A healthcare worker preparing a vaccination.

Trial data: AstraZeneca's COVID-19 vaccine protects 100% against severe disease, hospitalization

Sandra Levy
Senior Editor
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The COVID vaccine developed by AstraZeneca and the University of Oxford provided 79% vaccine efficacy at preventing symptomatic COVID-19 and 100% efficacy against severe or critical disease and hospitalization, according to results of its Phase III trial, AstraZeneca announced today.

The trial involved 32,449 participants. Vaccine efficacy was consistent across ethnicity and age. Notably, in participants aged 65 years old and older, vaccine efficacy was 80%.

The company also said its experts did not identify any safety concerns related to the vaccine, including finding no increased risk of rare blood clots identified recently in Europe.

AstraZeneca said the vaccine was well tolerated, and the independent data safety monitoring board identified no safety concerns related to the vaccine. The DSMB conducted a specific review of thrombotic events, as well as cerebral venous sinus thrombosis, or CVST with the assistance of an independent neurologist. The DSMB found no increased risk of thrombosis or events characterized by thrombosis among the 21,583 participants receiving at least one dose of the vaccine. The specific search for CVST found no events in this trial, the company said.

“These findings reconfirm previous results observed in AZD1222 trials across all adult populations but it’s exciting to see similar efficacy results in people over 65 for the first time," said Ann Falsey, professor of Medicine at the University of Rochester School of Medicine, and co-lead principal Investigator for the trial. "This analysis validates the AstraZeneca COVID-19 vaccine as a much-needed additional vaccination option, offering confidence that adults of all ages can benefit from protection against the virus.”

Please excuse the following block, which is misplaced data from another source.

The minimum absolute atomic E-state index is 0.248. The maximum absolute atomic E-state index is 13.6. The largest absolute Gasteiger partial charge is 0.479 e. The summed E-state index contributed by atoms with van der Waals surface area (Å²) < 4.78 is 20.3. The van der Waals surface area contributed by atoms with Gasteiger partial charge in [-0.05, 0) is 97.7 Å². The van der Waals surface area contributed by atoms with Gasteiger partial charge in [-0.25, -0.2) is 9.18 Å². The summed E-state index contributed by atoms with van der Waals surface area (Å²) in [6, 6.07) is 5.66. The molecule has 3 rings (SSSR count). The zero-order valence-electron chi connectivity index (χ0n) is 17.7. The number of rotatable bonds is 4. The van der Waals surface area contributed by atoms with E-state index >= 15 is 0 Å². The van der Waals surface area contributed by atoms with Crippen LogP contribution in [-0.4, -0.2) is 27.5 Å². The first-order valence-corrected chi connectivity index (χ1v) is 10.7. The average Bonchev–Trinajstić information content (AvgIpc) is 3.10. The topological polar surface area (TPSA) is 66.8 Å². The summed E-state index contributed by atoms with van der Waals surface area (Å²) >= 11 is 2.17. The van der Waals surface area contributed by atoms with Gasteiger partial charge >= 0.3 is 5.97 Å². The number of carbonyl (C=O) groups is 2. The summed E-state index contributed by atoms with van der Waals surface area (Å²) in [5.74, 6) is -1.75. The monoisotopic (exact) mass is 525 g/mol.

“These results add to the growing body of evidence that shows this vaccine is well tolerated and highly effective against all severities of COVID-19 and across all age groups," said Mene Pangalos, executive vice president, BioPharmaceuticals R&D. "We are confident this vaccine can play an important role in protecting millions of people worldwide against this lethal virus. We are preparing to submit these findings to the Food and Drug Administration and for the rollout of millions of doses across America should the vaccine be granted U.S. emergency use authorization.”

AstraZeneca said it will continue to analyze the data and prepare for the primary analysis to be submitted to the FDA for emergency use authorization in the coming weeks. In parallel, the primary analysis will be submitted for publication in a peer-reviewed journal.

Amongst participants in the interim analysis, approximately 79% were white/Caucasian, 8% black/African American, 4% native American and 4% Asian, and 22% of participants were Hispanic.

Approximately 20% of participants were 65 years and over, and approximately 60% had co-morbidities associated with an increased risk for progression of severe COVID-19, such as diabetes, severe obesity or cardiac disease.

This AstraZeneca trial included two doses administered at a four week interval. Previous trials have shown that an extended interval of up to 12 weeks demonstrated greater efficacy, which was also supported by immunogenicity data. This evidence suggests administration of the second dose with an interval longer than four weeks could further increase efficacy and accelerates the number of people who can receive their first dose, according to the company.

The vaccine can be stored, transported and handled at normal refrigerated conditions (2 degrees to 8 degrees Celsius or 36 degrees to 46 degrees Fahrenheit) for at least six months and administered without the need for preparation within existing healthcare settings.